Loud is in when it comes to eating out. The trend of loud restaurants began with design—modern spaces filled with hard surfaces and featuring high ceilings—making voices bounce around the space. Some restaurants purposely amp up the noise level by playing loud music, forcing diners to shout above it.
More recently, diners and even food critics are rebelling against the trend by pointing out annoying noise levels in reviews and ratings. A recent article in The Washington Post goes even further by detailing how noisy restaurants discriminate against patrons with hearing loss.
People with “hidden” hearing loss can ace a standard hearing test but still struggle to hear in a noisy room. The search is on to better understand it—and diagnose it.
Tiffany Johnson’s ASHFoundation-supported research aims to help audiologists pinpoint the cause of a person’s hearing loss.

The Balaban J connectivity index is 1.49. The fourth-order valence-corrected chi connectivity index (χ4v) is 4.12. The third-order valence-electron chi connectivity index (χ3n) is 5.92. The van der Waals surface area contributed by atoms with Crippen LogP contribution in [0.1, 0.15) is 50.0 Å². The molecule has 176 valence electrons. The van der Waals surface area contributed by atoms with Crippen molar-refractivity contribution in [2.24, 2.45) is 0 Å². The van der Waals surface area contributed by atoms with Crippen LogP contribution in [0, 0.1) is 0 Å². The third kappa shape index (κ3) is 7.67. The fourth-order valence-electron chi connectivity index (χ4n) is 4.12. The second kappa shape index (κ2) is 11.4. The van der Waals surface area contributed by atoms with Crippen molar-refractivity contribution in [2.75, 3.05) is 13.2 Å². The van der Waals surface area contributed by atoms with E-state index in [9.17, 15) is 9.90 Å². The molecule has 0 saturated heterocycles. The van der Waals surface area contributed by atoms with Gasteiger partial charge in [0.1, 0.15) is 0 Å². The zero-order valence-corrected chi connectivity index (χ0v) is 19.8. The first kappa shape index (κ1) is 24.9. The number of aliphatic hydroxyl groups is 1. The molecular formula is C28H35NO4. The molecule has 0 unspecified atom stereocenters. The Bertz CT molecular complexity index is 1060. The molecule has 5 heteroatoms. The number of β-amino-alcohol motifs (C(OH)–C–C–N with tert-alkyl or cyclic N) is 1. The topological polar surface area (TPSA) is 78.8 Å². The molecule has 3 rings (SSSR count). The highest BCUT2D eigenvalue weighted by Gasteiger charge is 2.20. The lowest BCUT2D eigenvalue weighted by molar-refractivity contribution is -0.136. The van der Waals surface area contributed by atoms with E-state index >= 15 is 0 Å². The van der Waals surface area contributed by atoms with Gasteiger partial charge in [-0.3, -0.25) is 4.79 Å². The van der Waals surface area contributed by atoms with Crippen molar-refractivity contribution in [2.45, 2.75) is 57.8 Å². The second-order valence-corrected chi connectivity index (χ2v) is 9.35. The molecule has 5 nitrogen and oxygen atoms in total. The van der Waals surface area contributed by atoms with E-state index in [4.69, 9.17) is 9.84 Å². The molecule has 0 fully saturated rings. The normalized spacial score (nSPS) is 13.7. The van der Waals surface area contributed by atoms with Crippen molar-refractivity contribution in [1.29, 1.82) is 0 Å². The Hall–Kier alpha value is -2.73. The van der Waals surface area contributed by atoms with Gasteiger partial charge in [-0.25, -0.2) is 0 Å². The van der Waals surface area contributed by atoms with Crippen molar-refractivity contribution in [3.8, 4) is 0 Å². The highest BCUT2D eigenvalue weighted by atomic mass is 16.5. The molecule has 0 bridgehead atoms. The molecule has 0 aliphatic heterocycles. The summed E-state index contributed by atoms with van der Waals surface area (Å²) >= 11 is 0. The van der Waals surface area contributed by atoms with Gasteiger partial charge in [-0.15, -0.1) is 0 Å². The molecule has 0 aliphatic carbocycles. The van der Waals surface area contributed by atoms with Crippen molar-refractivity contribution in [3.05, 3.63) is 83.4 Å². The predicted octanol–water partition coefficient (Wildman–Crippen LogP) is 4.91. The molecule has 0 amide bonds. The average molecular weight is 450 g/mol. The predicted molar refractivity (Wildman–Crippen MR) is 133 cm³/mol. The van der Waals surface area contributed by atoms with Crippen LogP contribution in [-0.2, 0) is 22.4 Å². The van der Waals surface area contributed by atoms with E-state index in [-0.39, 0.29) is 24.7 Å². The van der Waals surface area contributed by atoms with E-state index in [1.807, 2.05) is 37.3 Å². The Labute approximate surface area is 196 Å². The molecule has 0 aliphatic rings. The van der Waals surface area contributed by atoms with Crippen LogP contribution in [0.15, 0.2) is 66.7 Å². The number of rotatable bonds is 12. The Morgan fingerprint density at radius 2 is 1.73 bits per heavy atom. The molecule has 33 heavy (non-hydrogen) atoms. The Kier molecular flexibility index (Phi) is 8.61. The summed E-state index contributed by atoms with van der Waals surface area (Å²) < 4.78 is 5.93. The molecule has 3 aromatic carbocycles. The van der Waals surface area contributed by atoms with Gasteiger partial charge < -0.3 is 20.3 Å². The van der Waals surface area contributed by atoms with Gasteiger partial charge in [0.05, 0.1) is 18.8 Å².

Noise above 85 decibels is dangerous and many restaurants serve their food with a side of background noise in the range of 75 to 90 decibels. Even with normal hearing, conversation becomes difficult. According to the article, loud restaurants violate Title III of the Americans with Disabilities Act, because they are public places required by the law to accommodate disabilities. This would include turning down amplified sound or providing a quiet place for diners with hearing loss.
In the article, Daniel Fink, a noise activist and retired physician, says loud restaurants not only discriminate against people with hearing loss but can actually contribute to that hearing loss. “Everyone thinks that hearing loss is a normal part of aging,” Fink says. “It’s not. The major cause of hearing loss is noise exposure, and it’s entirely preventable.”
Shelley D. Hutchins is content editor/producer for the ASHA Leader. firstname.lastname@example.org.